Dictionary.com has compiled a succinct definition for “Legitimate government.” It defines it as, A government generally acknowledged as being in control of a nation and deserving formal recognition, which is symbolized by the exchange of diplomats between that government and the governments of other countries. By dint of this pragmatic definition, the Syrian government satisfies this condition. (It is brazen hypocrisy that Obama keeps blaring that Bashar Assad lost his legitimacy, yet he still maintains an embassy in Damascus.)
Joshua Frank, “The Need to Oppose All Foreign Intervention in Syria,” Counterpunch, 2 October 2015.
T.P. Wilkinson, “Saving Private al-Baghdadi,” Dissident Voice, 4 October 2015 Note: while the authors agree with the brunt of the logic in Wilkerson’s essay, they would submit it was overly critical toward Frank and bordered on ad hominem. Some criticism is weak; e.g., Wilkerson chides Frank: “Needless to say the ‘Free World’ has been extinct since 1989 but Frank hasn’t noticed.” However, the fact that Frank used quotation marks around free world indicates he regards the term scathingly.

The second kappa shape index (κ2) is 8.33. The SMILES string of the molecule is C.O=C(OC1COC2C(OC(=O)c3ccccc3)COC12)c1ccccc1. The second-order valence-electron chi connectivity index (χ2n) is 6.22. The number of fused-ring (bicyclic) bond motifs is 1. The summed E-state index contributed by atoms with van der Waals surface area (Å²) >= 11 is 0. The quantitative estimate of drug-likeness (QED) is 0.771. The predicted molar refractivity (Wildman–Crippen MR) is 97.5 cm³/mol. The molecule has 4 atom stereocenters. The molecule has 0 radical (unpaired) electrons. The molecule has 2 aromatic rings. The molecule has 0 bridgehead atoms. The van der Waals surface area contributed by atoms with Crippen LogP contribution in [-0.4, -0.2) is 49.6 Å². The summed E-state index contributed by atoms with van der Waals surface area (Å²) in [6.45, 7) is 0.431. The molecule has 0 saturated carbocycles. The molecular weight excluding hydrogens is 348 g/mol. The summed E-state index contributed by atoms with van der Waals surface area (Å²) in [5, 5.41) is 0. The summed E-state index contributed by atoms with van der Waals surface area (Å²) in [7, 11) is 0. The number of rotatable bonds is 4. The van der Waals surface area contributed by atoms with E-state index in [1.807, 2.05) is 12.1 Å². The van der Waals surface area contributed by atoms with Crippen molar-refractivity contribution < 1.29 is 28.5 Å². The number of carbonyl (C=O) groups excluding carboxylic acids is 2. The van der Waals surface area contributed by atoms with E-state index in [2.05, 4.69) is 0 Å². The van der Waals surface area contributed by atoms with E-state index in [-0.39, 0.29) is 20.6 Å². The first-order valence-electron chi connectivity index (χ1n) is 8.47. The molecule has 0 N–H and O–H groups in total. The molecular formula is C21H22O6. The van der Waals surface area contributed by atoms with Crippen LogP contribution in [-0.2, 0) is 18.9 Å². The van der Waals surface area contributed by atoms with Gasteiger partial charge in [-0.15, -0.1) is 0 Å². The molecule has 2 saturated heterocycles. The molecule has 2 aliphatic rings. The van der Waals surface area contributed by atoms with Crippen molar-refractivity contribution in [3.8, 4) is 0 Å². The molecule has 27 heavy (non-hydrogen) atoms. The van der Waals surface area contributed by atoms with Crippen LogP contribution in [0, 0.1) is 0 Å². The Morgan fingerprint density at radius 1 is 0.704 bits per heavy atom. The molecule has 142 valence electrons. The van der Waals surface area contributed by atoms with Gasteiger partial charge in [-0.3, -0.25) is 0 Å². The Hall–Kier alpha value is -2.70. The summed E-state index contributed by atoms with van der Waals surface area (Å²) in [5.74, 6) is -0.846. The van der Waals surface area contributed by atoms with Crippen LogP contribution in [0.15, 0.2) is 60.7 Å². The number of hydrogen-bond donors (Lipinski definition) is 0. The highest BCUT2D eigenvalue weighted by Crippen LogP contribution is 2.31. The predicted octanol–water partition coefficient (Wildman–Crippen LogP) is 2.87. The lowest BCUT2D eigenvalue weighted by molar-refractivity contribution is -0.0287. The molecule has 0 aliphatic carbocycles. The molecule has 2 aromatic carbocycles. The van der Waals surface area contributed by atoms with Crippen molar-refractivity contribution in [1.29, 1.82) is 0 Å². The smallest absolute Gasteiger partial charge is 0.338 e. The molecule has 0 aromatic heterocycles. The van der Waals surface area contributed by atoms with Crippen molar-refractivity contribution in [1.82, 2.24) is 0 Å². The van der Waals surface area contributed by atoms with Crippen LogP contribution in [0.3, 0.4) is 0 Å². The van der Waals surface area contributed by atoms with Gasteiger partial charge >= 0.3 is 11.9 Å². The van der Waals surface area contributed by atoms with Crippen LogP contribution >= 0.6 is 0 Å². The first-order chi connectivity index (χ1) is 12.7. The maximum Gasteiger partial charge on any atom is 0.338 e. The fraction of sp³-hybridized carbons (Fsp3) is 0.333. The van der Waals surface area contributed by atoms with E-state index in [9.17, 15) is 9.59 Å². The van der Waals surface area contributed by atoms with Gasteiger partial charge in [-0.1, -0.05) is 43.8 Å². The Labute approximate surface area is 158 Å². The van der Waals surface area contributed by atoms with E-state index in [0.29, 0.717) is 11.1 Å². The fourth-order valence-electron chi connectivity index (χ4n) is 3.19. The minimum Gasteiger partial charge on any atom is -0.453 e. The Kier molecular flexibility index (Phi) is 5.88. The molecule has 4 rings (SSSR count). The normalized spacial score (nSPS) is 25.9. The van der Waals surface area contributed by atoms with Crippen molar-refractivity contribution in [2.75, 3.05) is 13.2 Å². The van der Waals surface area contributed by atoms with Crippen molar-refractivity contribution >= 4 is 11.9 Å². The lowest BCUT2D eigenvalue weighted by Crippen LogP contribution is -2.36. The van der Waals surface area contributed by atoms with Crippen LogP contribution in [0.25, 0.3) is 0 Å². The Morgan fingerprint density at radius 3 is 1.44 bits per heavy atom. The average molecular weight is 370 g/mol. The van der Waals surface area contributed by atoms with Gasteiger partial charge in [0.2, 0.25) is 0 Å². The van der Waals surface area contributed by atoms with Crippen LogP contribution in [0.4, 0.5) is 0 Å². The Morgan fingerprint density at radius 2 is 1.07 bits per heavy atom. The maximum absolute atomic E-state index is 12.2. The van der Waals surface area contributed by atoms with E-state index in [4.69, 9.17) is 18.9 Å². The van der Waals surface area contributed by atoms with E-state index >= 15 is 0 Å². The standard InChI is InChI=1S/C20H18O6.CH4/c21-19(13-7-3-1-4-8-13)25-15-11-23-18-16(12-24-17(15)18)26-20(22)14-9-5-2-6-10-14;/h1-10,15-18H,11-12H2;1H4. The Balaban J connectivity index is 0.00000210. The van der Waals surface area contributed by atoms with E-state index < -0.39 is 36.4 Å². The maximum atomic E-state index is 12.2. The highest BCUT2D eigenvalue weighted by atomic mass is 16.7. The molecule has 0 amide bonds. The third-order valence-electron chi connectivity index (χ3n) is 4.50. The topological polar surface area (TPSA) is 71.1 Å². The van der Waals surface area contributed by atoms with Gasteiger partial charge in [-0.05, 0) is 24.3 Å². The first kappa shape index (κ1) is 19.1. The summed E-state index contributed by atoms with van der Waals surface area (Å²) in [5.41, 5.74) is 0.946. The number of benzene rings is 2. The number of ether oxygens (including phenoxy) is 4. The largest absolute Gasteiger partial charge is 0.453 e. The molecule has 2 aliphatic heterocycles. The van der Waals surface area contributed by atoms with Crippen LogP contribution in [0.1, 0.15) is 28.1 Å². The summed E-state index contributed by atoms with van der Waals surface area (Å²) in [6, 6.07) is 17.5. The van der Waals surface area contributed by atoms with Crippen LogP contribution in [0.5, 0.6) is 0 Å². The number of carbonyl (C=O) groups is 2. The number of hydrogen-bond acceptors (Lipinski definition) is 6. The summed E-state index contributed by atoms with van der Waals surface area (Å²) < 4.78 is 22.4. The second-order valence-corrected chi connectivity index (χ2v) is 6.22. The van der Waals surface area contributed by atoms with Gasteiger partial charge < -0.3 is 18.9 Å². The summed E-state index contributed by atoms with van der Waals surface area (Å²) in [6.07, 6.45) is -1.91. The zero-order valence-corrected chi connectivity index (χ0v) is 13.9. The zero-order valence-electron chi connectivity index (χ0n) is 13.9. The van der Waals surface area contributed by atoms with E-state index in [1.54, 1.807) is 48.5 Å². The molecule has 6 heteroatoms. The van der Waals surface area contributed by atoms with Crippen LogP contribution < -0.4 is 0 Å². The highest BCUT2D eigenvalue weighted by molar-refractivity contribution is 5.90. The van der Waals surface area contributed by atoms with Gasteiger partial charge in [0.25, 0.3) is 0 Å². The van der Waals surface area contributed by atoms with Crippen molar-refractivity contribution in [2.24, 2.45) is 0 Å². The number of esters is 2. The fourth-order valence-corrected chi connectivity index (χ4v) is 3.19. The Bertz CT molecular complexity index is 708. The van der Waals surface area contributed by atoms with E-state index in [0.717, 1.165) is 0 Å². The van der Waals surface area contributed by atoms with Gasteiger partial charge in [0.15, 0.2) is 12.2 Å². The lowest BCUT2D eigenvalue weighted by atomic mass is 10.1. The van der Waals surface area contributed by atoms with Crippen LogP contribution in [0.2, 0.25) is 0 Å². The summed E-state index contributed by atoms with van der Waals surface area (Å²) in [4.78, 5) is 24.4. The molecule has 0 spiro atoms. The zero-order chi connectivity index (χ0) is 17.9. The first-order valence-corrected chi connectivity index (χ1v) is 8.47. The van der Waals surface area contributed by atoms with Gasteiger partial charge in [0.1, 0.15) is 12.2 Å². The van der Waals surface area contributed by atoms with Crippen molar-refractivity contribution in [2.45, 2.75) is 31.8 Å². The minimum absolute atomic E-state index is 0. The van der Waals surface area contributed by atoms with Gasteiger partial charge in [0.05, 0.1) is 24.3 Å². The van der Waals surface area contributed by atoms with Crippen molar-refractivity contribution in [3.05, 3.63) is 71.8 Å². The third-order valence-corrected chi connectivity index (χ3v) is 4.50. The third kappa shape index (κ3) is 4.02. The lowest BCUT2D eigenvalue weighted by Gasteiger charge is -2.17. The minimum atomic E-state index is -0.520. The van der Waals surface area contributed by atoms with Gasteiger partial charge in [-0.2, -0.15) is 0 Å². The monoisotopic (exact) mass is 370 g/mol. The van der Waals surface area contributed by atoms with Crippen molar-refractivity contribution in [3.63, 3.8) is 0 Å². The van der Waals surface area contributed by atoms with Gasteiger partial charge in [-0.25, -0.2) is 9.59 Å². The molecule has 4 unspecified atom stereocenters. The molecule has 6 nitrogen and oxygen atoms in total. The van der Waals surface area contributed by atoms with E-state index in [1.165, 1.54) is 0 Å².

To evaluate media news reporting on victims killed by Russia’s airstrikes, read, “Information Warfare? Russia accused of killing civilians in Syria.”
CBS 60 Minutes, Bob Woodward, “Bush Says …,” 28 March 2015.
Russia Today, “ISIS calls on ‘Islamic youth’ to ignite holy war against Russians& Americans,” 14 October 2015. 
The Tribune, “Russia: Defending national interests in Syria, not Assad,” 18 October 2015.
Geoffrey Ingersoll, “REPORT: The Saudis Offered Mafia-Style ‘Protection’ Against Terrorist Attacks At Sochi Olympics,” 27 August 2015.
Kim Petersen is a former editor of Dissident Voice and can be reached at email@example.com. B.J. Sabri is an observer of the politics of modern colonialism, imperialism, Zionism, and of contemporary Arab issues. He can be reached at firstname.lastname@example.org. Read other articles by Kim and B.J..